I don't like the idea of my religion's images portrayed in such a way but BusinessWeek has a history of bad covers (look up the one for the United/Continental merger). Interesting to note that the Church did not respond to that but to the content of the story. The cover is merely there to sell issues and won't mean anything to anyone typical, most will not know what the image is.

RockOn
Spanish Fork, UT

"Honi soit qui mali ponce." A phrase the haters of anything, especially toward what others consider sacred.

I don't care if the LDS Church is loaded -- they have a long history of generously helping others and a hugely positively (correctly) history of providing the welfare to members. Think how much in taxes they save us.

Again, shame to those who think evil.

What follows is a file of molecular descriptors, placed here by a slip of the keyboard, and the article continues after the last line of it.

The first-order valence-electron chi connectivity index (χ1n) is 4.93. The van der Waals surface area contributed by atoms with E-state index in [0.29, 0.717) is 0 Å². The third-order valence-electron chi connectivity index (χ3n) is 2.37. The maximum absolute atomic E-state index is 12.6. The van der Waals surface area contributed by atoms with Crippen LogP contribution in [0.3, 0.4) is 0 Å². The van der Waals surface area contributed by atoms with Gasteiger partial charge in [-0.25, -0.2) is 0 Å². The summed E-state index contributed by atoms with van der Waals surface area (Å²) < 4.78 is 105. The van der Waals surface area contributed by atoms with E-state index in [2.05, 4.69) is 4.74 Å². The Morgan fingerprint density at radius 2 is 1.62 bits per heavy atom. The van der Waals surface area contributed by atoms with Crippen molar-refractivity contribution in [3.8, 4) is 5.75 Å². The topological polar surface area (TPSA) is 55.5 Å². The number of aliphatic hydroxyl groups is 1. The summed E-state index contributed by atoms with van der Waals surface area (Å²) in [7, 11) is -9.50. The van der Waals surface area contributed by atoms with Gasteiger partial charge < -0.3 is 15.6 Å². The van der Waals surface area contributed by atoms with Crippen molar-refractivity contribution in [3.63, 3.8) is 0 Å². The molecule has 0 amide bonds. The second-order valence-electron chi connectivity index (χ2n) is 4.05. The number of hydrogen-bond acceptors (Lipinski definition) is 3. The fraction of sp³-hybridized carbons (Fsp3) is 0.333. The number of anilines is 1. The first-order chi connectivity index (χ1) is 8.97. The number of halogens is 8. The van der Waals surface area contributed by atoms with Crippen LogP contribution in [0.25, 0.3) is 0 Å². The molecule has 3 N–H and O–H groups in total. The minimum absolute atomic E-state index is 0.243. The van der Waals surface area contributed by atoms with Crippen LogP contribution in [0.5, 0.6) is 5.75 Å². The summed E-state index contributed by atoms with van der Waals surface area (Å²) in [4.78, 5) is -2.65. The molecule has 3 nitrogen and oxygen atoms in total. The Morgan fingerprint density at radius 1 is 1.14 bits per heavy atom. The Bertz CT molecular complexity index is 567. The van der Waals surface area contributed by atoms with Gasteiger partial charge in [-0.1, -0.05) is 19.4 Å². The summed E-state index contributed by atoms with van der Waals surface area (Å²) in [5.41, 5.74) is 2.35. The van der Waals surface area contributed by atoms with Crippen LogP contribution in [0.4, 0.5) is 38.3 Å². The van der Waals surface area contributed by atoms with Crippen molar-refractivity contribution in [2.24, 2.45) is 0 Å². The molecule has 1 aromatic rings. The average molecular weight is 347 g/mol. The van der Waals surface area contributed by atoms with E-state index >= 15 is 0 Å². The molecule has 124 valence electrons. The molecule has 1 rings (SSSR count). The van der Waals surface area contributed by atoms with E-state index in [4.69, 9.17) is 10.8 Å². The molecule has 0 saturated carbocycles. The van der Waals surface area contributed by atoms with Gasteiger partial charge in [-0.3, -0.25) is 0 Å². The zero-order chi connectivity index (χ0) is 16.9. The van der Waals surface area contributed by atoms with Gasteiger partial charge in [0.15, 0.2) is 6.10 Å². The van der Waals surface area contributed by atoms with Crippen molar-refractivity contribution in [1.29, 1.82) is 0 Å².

nosaerfoecioveht
NSL, UT

It was interesting to me how the article demonized the church for being smart and industrious with its resources. I'm not sure why that would be offensive.

The dishonesty shown by the author's glaring omission of all the charity distributed at the level of individual congregations reveals an agenda other than simply providing information about the financial status and dealings of the church.

Someone reading the article who knows nothing about the church might be led to think that there was some greedy group of billionaires in the church hierarchy who were exploiting tithing dollars to line their pockets. No individual, in or out of the church, is getting rich from church tithes.

DN Subscriber
Cottonwood Heights, UT

It is an amazing coincidence that with the LDS Church having a history stretching back more than a hundred years, that this week, of all possible times, a mainstream media publication feels it necessary to probe into LDS Church matters.

I am certain that they will deny that it has anything at all to do with trying to tarnish the image of a certain prominent member of the LDS church, who just happens to have a business background.